"Addicts will crush and inject it; they'll do anything," says Dr. Joseph Shurman, chair of the Pain Clinic at Scripps Memorial Hospital La Jolla. "Several companies are trying to work on a tamper-proof version, but it is difficult."
But aside from the buzz factor, the attribute that perhaps most directly led to the widespread abuse of the drug was its increasing availability.
According to data from Drug Topics, a news magazine for pharmacists, retail U.S. sales of OxyContin totalled $9.6 billion from 2000 through 2006. Moreover, it was one of the 25 top-selling drugs from 2000 to 2005, and it captured the 11th spot in 2003.
Widespread use and popularity of the drug led to increased opportunities for those with prescriptions to sell their pills -- usually for five to 10 times their normal price -- to casual users.
"Some people used this appropriately, but because of high demand, it fell into the substance abuse market because it is now worth a lot of money," says Dr. Joel Saper, founder and director of the Michigan Head Pain and Neurological Institute in Ann Arbor.
Legitimate Users Affected
While many individuals and families suffer because of the inappropriate use of OxyContin, others who need it for legitimate pain treatment may suffer from the stigma and fear that surrounds the drug.
According to the National Institute on Drug Abuse, most people who take OxyContin as prescribed do not become addicted.
"Overall, this situation has added to the overall tone of opioid fear in this country which makes getting patients under good medical control difficult," says Dr. Michael Joseph, clinical associate director of the Children's Hospital of Los Angeles Comfort and Pain Management Program.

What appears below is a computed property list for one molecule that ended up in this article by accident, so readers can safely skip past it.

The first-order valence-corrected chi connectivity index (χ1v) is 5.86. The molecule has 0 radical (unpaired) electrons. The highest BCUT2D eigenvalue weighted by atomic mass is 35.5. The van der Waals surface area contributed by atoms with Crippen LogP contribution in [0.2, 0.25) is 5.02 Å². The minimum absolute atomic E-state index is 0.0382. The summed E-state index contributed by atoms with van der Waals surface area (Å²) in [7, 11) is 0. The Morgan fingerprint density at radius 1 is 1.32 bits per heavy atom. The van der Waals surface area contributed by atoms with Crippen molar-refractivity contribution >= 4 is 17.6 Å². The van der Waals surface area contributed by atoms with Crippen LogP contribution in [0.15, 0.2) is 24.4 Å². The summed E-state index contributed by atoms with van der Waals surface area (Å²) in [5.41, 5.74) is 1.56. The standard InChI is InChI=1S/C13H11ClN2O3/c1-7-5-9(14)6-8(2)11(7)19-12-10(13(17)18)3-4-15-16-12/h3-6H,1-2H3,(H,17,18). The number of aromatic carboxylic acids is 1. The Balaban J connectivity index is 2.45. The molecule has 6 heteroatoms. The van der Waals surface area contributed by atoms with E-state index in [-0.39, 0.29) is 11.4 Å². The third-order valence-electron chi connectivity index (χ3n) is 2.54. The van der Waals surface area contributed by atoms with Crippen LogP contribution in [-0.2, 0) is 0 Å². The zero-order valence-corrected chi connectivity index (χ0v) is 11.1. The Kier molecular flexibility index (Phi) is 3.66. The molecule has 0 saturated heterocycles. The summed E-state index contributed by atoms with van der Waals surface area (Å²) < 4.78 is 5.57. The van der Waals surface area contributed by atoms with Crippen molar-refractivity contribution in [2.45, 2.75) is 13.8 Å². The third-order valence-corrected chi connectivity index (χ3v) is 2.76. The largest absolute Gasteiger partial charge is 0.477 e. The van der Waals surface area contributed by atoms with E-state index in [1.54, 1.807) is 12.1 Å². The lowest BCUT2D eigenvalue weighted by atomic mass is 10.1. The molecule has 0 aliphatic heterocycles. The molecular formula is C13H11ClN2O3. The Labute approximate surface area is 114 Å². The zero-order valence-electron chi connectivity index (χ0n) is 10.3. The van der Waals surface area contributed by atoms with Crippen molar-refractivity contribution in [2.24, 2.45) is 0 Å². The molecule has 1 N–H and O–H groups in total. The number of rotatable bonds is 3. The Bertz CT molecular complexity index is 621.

And it's not just the patients who have become fearful.
"Now many doctors are even afraid to prescribe it," Shurman says. "The sad part about this is that for patients, it's led to this massive chilling effect."
He says many patients who might benefit from the drug are either scared to take it, fearing addiction, or are worried about the stigma of taking a drug so widely known for its abuse. But avoiding the drug comes with risks of its own.
"The risk of suicide in these patients is very high; a lot of these pain patients have depression."
Fruit of an Impatient Culture
And some say the true problem is not the drug itself, but a general culture of overmedication and liberal prescribing habits.
"We have become an impatient culture," says Phil Bryant, associate chair for community rehabilitation programs at the University of Pennsylvania Health System.
"We want instant meals, instant responses, and instant pain relief. Instead of resolving the underlying medical or emotional issue, we often mask it with pain medications. When this becomes habitual, the individual often develops both a physiologic addiction and emotional dependence," Bryant said.
It's a dependence that headache sufferer Spector feels he narrowly avoided by seeking medical help. And he says patients and doctors alike must be more wary about OxyContin.
"I think doctors have been persuaded that it's a lot less problematic than it is," Spector says. "I don't think it's the type of drug you want out in the public."